How Marcos Prevented Philippine Industrialization

Quick History of DMG

This is a picture of the enormous Guevara plant in Libertad St. Mandaluyong back in the 70s.

Here, they used to make Radiowealth products, such as steroes, television sets, phonographs, etc.

Here is a picture of a Volkswagen Sakbayan.

The Sakbayan was a local derivative of a Volkswagen Beetle, sharing the engine and chassis but with a different body. It was very popular in the 70s and people my age remember it being used by PLDT as their regular vehicle.

Both products were world class. Dominguez Group of Companies (DMG) was the exclusive importer – distributor and assembler of Volkswagen, selling the popular Beetle and Kombi among others. Starting 1957, they EXPORTED locally assembled Beetles, Kharman Ghias, Micro Buses and Campers VWs. Radiowealth was a nationally popular brand and offered quality products.

Both were founded by Domingo M. Guevara Sr.. Guevent Group started as a small radio store and became a large, world class organization engaged in manufacturing, electronics, communications, agriculture and industrial development, etc.

Enter Marcos

Guevara was one of 7 Constitutional Convention delegates who voted against Martial laws declaration in September 1972. As a result, the Marcos pressured Guevara to give up these businesses, eventually he then fled to the US.

Radiowealth and the VW manufacturing plant closed, and with it the hopes of an industrial economy that would have flourished in a world where Japan and Korea were just starting to get their acts together.

From a Philstar Article dated Jan. 27, 2013, link here

National artist Nick Joaquin wrote about the peak of Guevara’s career in the early ’70s: The first full-fledged auto manufacturer of the Philippines was selling up to 5,000 vehicles a year, was creating the first Philippine-made car, and was manufacturing picture tubes and other electronic components.

He had brought his country’s economy to a crucial threshold: the point of take-off for a NIC, a Newly Industrialized Country.

Then Martial Law was declared and all of Guevara’s plans were thwarted. Before the Marcos takeover backed up by military rule, Guevara had been elected a delegate of the 1971 Constitutional Convention who sought to promulgate programs that would jumpstart the industrialization of the Philippines. Being the man of principle that he was, Guevara was one of seven delegates that voted against the martial law constitution.

Soon after, Marcos representatives were asking the businessman if they could buy into his companies. Domingo Jr., Guevara’s third son, recalls in his father’s biography: I quoted a price to the emissary and asked if his principle could pay it. And the emissary said no, and that no price would be paid. I said: ‘What do you mean?’ And he reported that I should feel flattered that President (Marcos) wanted to ‘invest’ in our company.

When the senior Guevara made it plain that he was not interested in a one-sided partnership with Marcos and his cronies, his firms began experiencing problems with his bankers, and from the Bureaus of Internal Revenue and Customs. What could a businessman do? There was no way of fighting back (under martial law conditions), Guevara recalled in his biography.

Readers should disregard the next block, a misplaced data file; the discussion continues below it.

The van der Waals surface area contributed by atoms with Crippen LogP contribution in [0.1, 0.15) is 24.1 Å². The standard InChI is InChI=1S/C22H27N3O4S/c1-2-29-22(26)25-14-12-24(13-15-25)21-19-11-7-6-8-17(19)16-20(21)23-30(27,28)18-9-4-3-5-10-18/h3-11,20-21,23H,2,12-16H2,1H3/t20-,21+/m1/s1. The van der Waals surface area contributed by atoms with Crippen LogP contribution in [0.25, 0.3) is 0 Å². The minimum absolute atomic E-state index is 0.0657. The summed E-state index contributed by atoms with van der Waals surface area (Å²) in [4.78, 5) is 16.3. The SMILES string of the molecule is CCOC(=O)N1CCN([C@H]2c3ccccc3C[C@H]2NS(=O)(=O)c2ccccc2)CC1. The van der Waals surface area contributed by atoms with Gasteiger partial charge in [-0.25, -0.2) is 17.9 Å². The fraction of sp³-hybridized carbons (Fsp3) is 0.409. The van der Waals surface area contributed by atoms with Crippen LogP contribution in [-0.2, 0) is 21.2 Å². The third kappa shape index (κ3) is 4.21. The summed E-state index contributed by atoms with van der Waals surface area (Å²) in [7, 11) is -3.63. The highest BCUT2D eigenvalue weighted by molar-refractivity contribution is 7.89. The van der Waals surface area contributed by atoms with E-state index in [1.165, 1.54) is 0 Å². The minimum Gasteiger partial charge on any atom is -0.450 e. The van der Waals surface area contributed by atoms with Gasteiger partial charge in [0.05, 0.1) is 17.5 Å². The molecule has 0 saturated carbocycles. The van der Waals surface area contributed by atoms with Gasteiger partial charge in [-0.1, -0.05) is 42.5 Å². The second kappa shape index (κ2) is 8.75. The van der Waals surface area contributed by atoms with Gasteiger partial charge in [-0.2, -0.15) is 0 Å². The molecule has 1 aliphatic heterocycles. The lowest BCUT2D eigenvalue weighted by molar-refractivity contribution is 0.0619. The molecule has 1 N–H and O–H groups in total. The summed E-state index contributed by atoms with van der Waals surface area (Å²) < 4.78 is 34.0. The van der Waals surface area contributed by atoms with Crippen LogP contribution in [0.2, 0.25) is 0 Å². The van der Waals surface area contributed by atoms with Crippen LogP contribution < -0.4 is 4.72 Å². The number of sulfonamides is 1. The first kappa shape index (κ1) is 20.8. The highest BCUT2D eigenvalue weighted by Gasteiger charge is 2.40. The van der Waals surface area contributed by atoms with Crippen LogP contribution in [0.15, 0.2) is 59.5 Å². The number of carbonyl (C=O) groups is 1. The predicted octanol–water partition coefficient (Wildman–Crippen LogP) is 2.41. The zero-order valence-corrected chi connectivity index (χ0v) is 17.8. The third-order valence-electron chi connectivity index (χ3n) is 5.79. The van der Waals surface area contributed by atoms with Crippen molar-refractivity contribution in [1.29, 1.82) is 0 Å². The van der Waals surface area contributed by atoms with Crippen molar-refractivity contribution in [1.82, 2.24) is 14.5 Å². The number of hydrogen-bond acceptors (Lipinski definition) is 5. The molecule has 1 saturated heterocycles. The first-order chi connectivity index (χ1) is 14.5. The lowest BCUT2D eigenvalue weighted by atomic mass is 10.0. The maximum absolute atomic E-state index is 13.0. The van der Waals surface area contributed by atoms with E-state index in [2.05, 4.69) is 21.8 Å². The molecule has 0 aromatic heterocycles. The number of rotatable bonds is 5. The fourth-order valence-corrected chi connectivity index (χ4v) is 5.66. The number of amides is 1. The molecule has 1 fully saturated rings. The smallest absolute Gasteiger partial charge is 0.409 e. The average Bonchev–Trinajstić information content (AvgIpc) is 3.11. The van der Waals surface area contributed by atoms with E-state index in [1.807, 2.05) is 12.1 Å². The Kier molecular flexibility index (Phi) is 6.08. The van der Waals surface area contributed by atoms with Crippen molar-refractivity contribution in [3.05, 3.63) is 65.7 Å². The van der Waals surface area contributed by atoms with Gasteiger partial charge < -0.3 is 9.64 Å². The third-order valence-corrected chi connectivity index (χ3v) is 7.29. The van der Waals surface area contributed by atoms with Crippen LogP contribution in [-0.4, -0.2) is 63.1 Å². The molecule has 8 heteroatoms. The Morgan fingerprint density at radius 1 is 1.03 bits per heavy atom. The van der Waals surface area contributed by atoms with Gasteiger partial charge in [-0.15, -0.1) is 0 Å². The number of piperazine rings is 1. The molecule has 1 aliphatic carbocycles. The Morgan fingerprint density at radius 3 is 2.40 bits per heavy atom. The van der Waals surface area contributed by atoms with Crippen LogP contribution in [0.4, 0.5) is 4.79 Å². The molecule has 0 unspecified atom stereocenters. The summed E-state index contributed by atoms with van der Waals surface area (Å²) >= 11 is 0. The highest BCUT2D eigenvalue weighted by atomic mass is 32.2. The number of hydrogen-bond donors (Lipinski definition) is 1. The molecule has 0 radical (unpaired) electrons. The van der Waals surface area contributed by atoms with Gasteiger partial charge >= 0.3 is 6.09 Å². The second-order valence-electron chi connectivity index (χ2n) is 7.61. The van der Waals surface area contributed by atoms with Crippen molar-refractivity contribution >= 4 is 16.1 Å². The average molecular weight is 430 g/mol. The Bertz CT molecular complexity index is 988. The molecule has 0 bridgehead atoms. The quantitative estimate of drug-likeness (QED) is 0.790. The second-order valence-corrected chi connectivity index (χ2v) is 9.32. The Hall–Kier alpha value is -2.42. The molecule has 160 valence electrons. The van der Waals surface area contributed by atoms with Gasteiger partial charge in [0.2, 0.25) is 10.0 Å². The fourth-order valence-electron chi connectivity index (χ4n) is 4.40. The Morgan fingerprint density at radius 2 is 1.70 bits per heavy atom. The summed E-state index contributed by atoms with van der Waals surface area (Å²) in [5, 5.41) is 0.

Personal Note

My Dad, Geminiano M. Mercado was a VP of DMG. I grew up with memories of many Radiowealth TVs and Stereos (which I thought for years was a foreign brand), and Volkswagens namely the Passat, a couple of Brasilias, a very rare 411 and the one I remember most, a shiny white Type 3 Sedan Beetle variant.

I’ll be honest, I was too young to remember my Dad before his death from cancer in 1986 so I didn’t here any stories firsthand. What I do remember is that one of Guevara’s sons rented an apartment in our old Manaluyong house. And that there was always talk about how much of a powerhouse DMG was considering it was actually manufacturing VWs (VWs!!) for local and foreign consumption. Radiowealth was a household brand. Sony only launched the ‘Trinitron’ tv in 1968. Radiowealth was already making TVs while its tech wasn’t up to par yet it was at least making a popular brand nationwide and an adoption of other tech was foreseeable.

Yes that might sound incredible but it was the 70s and technologies introduced in other countries was just as available here and elsewhere. We were an English speaking educated nation with strong ties to America and Europe so there was no reason why tech abroad would not have been adopted and improved on quickly here.

Being a motorhead I would grow up learning that most famous automakers started with very humble beginnings. Sakichi Toyoda was make spinning machines and looms, Soichiro Honda was making bicycles. After the 2nd World War everyone had to start with a clean slate and the Philippines had just as many reasons as any to get ahead industrially as any other country.

I have no doubt that jeepney manufacturers would have flourished given half a chance as well. Owner type jeeps were a staple vehicle then, being cheap and made of readily available parts. They had just as much tech as the cars at the time. If allowed to grow they would eventually meet better manufacturing standards such as improved ride, better emissions. better economy, better ride and safety. Why not? Because manufacturers in other countries had just as much opportunities as we had, no more no less.

We were not lacking in leaders and big ideas. We unfortunately though had Marcos.